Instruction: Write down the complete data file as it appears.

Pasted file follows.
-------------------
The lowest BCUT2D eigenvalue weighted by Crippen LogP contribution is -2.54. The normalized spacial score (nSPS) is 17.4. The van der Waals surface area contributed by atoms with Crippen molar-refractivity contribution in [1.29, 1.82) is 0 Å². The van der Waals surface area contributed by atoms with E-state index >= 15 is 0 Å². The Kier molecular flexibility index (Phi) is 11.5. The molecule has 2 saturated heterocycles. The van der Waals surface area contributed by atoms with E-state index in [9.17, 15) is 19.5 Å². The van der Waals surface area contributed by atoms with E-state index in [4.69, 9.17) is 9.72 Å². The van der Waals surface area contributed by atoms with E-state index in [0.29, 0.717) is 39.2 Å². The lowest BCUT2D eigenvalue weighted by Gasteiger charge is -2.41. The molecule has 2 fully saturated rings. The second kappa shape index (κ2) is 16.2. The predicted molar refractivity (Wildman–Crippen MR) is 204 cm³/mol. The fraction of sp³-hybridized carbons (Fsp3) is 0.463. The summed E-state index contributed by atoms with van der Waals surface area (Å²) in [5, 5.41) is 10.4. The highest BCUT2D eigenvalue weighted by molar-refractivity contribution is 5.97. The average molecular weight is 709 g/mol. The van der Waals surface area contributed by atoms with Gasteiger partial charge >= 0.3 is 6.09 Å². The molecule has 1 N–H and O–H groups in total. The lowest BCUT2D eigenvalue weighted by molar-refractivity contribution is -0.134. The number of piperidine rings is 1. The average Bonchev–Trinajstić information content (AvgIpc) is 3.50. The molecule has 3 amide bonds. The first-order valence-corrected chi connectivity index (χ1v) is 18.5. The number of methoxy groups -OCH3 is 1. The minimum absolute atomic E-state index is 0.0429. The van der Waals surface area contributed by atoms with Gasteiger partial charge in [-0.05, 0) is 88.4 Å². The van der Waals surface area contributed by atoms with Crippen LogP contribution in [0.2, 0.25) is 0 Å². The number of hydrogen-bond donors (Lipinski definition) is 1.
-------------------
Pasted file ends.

The lowest BCUT2D eigenvalue weighted by Crippen LogP contribution is -2.54. The normalized spacial score (nSPS) is 17.4. The van der Waals surface area contributed by atoms with Crippen molar-refractivity contribution in [1.29, 1.82) is 0 Å². The van der Waals surface area contributed by atoms with E-state index >= 15 is 0 Å². The Kier molecular flexibility index (Phi) is 11.5. The molecule has 2 saturated heterocycles. The van der Waals surface area contributed by atoms with E-state index in [9.17, 15) is 19.5 Å². The van der Waals surface area contributed by atoms with E-state index in [4.69, 9.17) is 9.72 Å². The van der Waals surface area contributed by atoms with E-state index in [0.29, 0.717) is 39.2 Å². The lowest BCUT2D eigenvalue weighted by Gasteiger charge is -2.41. The molecule has 2 fully saturated rings. The second kappa shape index (κ2) is 16.2. The predicted molar refractivity (Wildman–Crippen MR) is 204 cm³/mol. The fraction of sp³-hybridized carbons (Fsp3) is 0.463. The summed E-state index contributed by atoms with van der Waals surface area (Å²) in [5, 5.41) is 10.4. The highest BCUT2D eigenvalue weighted by molar-refractivity contribution is 5.97. The average molecular weight is 709 g/mol. The van der Waals surface area contributed by atoms with Gasteiger partial charge >= 0.3 is 6.09 Å². The molecule has 1 N–H and O–H groups in total. The lowest BCUT2D eigenvalue weighted by molar-refractivity contribution is -0.134. The number of piperidine rings is 1. The average Bonchev–Trinajstić information content (AvgIpc) is 3.50. The molecule has 3 amide bonds. The first-order valence-corrected chi connectivity index (χ1v) is 18.5. The number of methoxy groups -OCH3 is 1. The minimum absolute atomic E-state index is 0.0429. The van der Waals surface area contributed by atoms with Gasteiger partial charge in [-0.05, 0) is 88.4 Å². The van der Waals surface area contributed by atoms with Crippen LogP contribution in [0.2, 0.25) is 0 Å². The number of hydrogen-bond donors (Lipinski definition) is 1.